Hey everyone, as we count down the final few weeks until Spartathlon here is a reminder of the Top 10 questions to think about when packing your kit and supplies for the race.

For details of Checkpoint locations, distances and supplies then please refer to the official road book on the Spartathlon website, which can be found here.

Question 1 – What do I carry?

Not much is the answer. The race is 153 miles in length and there are 75 checkpoints, so you will have plenty of opportunity to pick up supplies on the way. A few things you may want to carry with you are:

  • Waist-Pack & Water Bottle (or Race Vest/Hand-held depending upon your preference)
  • Your GPS device (courtesy of Race Drone so we can see how you are getting on)
  • Your Mobile (not essential but useful to keep in contact with crews)
  • Sun Cream (small amount for topping up.. weather dependent i.e. not 2018)
  • Vaseline/Body Glide
  • Wet Wipes (do we need to spell this one out?)
  • A couple of snacks/gels/Tailwind etc. of your choice
  • Hat/Shades/Buff (if could be hot)

Conceivably, you could run the whole race without carrying any kit and pick up what you need on the way.

Drop bag preparation

Question 2 – Drop Bags? How often, where, what?

At race registration there will be a room where 75 boxes will be labelled 1-75, these correspond to each of the checkpoints (genius eh?). Each runner will be given a set of stickers at registration which can be marked with your race number and checkpoint number.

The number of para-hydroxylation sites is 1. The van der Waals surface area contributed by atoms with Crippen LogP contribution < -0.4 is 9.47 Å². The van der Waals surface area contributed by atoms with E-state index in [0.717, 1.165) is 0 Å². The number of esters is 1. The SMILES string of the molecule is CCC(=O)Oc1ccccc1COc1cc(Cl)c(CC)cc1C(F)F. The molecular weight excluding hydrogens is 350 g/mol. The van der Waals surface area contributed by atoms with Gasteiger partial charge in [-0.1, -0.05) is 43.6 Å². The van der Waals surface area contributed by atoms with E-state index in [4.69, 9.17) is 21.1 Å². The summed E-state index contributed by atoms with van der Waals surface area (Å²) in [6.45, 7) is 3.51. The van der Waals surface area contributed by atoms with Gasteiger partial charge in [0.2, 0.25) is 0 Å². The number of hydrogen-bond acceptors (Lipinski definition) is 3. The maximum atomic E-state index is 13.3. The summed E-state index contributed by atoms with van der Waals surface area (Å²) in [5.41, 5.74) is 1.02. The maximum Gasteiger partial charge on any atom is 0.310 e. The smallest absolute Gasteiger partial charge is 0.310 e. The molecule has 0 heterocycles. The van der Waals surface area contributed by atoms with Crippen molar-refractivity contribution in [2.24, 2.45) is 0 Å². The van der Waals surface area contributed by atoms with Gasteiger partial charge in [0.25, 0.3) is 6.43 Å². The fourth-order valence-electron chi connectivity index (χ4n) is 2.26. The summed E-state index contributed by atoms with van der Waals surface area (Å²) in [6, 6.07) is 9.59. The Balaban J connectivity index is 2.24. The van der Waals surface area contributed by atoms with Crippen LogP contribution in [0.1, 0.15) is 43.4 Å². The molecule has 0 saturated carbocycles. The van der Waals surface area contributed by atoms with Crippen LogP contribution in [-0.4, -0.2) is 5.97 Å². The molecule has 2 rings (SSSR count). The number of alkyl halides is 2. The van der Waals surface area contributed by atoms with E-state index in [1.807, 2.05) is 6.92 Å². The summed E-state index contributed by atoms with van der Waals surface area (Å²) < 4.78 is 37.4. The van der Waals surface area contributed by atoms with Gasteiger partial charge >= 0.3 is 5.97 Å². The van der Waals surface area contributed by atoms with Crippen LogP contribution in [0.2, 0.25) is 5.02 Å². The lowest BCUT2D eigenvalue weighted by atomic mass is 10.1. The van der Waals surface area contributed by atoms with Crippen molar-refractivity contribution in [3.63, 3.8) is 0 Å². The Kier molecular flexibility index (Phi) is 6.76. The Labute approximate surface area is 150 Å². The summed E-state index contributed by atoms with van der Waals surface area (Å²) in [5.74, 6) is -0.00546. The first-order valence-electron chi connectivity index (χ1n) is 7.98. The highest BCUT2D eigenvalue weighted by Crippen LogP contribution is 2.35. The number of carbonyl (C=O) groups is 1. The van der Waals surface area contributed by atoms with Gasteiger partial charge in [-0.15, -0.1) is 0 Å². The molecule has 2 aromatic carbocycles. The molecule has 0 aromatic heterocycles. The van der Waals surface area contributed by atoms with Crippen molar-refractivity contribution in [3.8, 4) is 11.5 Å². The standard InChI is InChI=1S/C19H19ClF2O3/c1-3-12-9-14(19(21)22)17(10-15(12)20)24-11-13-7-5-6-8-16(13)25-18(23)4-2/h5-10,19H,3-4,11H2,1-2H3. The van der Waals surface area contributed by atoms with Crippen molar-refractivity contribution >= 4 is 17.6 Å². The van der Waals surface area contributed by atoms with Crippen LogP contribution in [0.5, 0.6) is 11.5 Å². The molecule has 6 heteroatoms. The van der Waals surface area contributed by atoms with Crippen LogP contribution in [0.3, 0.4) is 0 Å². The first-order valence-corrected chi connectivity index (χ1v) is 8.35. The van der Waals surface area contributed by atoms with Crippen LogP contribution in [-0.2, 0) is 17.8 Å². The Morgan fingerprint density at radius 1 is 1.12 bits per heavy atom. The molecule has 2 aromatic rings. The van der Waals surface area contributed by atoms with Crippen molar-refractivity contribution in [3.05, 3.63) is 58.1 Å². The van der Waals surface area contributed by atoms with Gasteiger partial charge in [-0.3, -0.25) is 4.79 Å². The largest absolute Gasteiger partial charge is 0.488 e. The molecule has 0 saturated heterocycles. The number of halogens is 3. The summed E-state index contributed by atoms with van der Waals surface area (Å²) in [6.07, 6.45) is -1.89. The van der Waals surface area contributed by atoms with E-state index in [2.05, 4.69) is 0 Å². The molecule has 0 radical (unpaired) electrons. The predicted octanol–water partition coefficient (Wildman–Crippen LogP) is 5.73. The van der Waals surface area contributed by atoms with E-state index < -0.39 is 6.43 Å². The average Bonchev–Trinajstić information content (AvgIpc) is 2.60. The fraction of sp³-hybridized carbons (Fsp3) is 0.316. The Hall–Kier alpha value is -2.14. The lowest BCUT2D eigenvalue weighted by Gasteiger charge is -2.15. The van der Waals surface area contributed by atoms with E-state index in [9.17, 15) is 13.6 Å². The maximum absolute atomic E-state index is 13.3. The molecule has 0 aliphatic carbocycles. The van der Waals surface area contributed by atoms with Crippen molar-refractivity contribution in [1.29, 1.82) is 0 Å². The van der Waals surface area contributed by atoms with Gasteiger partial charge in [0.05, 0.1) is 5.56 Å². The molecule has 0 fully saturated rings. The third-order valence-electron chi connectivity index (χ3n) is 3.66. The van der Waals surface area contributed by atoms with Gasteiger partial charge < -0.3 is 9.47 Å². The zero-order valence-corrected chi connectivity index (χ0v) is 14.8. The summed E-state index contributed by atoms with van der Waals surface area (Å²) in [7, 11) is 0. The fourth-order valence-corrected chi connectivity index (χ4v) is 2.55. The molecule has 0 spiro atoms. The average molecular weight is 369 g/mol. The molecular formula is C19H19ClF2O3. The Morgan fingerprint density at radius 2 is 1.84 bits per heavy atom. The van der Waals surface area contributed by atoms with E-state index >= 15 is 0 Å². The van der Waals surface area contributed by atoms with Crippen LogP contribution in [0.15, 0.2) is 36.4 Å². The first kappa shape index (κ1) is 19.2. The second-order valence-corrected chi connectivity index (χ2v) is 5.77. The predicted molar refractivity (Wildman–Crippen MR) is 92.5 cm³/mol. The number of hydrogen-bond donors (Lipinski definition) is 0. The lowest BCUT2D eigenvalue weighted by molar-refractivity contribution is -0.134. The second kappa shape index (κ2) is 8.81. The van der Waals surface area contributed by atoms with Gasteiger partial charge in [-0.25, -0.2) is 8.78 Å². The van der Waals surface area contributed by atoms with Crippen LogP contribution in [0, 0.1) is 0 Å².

You may leave a small drop bag in each of the 75 boxes with items of your choosing. When you arrive at the checkpoint during the race, the volunteers will hand you your drop bag (this is supervised so do not attempt to just help yourself as you may upset the volunteers) meaning you can collect some supplies every 2-3 miles. Zip lock freezer bags with a sticker on them are simple and cheap but if you want to let your drop bags stand-out you could go for something more memorable (I used yellow draw string bags one year so they were easy to spot).

Strategies for drop bags can vary but we would recommend you do something you can remember (say every 5 or 10 CP’s). If you decided to leave a drop bag at every checkpoint number in the Fibonacci sequence then heaven help you when you try and remember that during the night when you’re sleep deprived. Obviously, everyone is likely to leave their drop bags at every 5 checkpoints so these could be busy so you could try and be clever and do every 6th if your mental arithmetic is good when you’re tired. The message here is keep it simple and memorable.

What do you leave in your drop bag? Think about your race in advance and consider where you may be in the race at different times based on your dream goal and worst-case scenario (short of DNF’ing) so you have a range of where you may be at certain points in the race. Consider when it gets light and dark (around 7am/7pm) and think about when you might hit the mountain climb (100 miles in). You can now start to plan where you might want to leave your head-torch, an extra layer etc. Some simple suggested items are: